But this was the lens Steve Sabol saw football through long before he carried around a camera. Mud! Snow! Heroes! Warriors! Villains! Sabol will tell you that he spent his childhood mainly doing two things -- playing football and going to movies. And he was never entirely sure where one began and the other ended. Truth is, he never thought one or the other ended. It was all the same thing. The plays did not matter. The scores did not matter. The only thing that mattered was the story.

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Here are five of my favorite characters on NFL Films (in no particular order):

1. Lou Saban. NFL Films turned Lou Saban -- a nomad who coached at 10 places in his life and who had a losing record in the NFL -- into an every-man legend. He's the guy shouting, "They're killing me, Whitey!" And, as mentioned, who can forget the gritty yet desperate look on his face when he told his men: "You can get it done...."

2. Earl Campbell. One of the greatest players in NFL history anyway, but NFL Films took him into a whole other stratosphere. My vision of Campbell is of the NFL Films where he runs over Los Angeles Rams linebacker Isaiah Robertson. The thing that turns the amazing run into art is the voiceover that NFL Films uses of Campbell. He essentially says, "I saw this guy standing straight up and I thought, 'You don't really think you're going to tackle me standing straight up." In later years, Campbell -- one of the classier men you will meet -- has refused to talk about that run because he was told it really messed with Robertson's head and he never quite recovered from it.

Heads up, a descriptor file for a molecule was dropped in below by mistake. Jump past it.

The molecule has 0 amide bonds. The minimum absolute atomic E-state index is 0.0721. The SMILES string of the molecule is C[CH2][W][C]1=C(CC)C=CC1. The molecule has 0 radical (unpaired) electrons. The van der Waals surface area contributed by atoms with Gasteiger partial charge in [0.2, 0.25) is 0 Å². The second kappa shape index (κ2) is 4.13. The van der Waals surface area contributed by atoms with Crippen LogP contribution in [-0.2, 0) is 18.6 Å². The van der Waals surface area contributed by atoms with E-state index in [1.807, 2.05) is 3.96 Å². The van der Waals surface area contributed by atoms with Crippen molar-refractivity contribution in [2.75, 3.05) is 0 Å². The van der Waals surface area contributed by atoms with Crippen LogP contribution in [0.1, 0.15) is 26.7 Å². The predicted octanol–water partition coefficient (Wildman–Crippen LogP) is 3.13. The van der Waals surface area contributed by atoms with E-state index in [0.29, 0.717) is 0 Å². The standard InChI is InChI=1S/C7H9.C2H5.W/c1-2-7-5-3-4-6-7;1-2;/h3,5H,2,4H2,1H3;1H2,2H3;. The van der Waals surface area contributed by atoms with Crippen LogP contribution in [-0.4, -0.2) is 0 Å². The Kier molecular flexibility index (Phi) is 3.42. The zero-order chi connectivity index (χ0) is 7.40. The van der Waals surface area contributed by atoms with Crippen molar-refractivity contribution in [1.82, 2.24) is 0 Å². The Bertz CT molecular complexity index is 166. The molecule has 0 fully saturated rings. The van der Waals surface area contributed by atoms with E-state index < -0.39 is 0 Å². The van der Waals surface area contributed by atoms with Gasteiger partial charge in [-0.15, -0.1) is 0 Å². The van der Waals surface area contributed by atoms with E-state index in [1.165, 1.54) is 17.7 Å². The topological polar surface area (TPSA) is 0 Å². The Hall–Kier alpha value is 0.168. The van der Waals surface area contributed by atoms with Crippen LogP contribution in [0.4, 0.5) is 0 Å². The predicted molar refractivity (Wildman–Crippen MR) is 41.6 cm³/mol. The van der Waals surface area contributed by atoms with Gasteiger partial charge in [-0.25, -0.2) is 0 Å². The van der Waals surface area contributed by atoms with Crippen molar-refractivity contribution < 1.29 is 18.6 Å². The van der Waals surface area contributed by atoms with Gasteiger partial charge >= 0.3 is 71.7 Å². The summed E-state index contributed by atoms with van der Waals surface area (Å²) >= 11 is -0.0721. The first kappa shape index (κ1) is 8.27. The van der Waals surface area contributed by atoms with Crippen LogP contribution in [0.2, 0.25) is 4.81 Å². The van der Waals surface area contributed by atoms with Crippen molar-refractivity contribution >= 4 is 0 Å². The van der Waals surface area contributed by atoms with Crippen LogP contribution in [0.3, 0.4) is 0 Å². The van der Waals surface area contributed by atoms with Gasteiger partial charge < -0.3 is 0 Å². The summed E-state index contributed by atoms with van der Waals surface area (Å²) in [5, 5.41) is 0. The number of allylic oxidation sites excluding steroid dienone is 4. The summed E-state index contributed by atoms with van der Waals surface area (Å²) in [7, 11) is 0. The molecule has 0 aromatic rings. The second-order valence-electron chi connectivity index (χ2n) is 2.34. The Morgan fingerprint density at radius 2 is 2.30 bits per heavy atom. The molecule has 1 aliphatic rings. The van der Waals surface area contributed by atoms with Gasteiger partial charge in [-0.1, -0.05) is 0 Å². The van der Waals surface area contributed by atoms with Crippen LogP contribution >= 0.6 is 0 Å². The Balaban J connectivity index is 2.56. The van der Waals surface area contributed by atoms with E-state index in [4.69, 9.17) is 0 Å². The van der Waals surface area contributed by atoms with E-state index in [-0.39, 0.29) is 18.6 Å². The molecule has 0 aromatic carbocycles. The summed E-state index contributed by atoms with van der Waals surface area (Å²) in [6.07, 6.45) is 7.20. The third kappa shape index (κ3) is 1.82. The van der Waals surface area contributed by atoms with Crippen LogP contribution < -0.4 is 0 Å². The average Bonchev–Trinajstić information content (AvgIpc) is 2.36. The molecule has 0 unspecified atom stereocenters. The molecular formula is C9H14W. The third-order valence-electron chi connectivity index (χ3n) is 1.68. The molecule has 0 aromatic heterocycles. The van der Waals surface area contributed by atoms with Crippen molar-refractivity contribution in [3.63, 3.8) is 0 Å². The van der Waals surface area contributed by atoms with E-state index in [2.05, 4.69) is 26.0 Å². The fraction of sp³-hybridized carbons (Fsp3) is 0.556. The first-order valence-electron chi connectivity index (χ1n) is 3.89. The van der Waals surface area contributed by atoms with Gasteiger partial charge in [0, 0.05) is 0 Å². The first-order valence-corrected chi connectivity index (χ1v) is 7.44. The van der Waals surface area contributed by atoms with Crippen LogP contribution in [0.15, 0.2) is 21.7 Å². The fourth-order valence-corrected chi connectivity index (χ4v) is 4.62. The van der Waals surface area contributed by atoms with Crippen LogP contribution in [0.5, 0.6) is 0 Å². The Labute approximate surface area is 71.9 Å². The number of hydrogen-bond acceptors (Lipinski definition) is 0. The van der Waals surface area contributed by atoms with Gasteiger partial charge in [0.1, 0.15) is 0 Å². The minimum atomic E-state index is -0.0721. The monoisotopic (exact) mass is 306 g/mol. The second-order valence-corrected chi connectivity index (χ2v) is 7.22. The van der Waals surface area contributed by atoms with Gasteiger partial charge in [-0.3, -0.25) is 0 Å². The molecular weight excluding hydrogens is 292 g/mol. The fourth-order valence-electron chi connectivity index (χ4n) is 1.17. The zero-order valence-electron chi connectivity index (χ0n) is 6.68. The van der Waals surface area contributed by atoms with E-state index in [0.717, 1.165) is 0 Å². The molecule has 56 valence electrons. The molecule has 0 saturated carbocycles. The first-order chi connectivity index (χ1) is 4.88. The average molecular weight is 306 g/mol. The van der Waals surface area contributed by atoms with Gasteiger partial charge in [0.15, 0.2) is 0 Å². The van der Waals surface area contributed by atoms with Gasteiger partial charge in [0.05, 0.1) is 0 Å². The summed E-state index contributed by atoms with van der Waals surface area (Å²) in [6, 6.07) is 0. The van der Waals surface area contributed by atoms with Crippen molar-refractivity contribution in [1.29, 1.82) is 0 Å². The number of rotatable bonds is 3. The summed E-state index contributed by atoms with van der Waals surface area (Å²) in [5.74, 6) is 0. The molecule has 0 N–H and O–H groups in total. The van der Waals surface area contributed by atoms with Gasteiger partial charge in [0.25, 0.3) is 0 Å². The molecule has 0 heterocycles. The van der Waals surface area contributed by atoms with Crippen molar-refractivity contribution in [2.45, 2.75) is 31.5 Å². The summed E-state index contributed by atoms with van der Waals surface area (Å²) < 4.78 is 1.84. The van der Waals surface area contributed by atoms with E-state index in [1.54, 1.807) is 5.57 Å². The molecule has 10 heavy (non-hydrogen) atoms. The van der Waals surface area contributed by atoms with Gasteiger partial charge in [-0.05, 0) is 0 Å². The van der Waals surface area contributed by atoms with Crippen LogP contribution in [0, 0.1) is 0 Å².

3. Marty Schottenheimer. One of the great sound-bite coaches of all time -- he's the man behind the already mentioned, "Focus and finish." There's "One play at a time for as long as it takes." And, another of my personal favorites, "There's a gleam, men. There's a gleam.... Go get the gleam." Whatever the hell that means.

4. Art Donovan. I was having a discussion with someone -- who are the funniest athletes in the history of sports? That's probably a whole other story. I think Bob Uecker would have a real shot at being No. 1. Bill Lee: Hilarious. Casey Stengel. Charles Barkley. But it's possible that Artie Donovan is the funniest of them all. Then again, part of it is the delivery. Donovan can read a Denny's menu and I'd be on the floor laughing. Especially when he said, "Moon over my hammy."

5. Ken Stabler. It always shocked me that the Snake is not in the Hall of Fame. Then I look at his numbers -- 194 touchdowns, 222 interceptions, only played in four Pro Bowls and made All-Pro once -- and I think: "Meh." The thing is, NFL Films made Stabler seem larger than life. The Holy Roller.* The sea of hands. The Ghost to the Post. Stabler was a throwback, a wild-off-the field quarterback who on the field was a rock of steadiness in the final two minutes. Read that last sentence in the voice of Facenda, by the way. I think Stabler belongs in the Hall of Fame... but I get that from NFL Films.

*Bill King's famous call: "Stabler back... here comes the rush... he sidesteps. The ball is flipped forward. It's loose. A wild scramble. Two seconds on the clock. Casper grabbing the ball. It is ruled a fumble. Casper has recovered in the end zone! The Oakland Raiders have scored... on the most zany, unbelievable, absolutely impossible dream of a play. Madden is on the field. He wants to know if it's real. They said yes, get your big butt out of here. He does! There's nothing real in the world anymore."

My favorite part of that call -- the "He does!"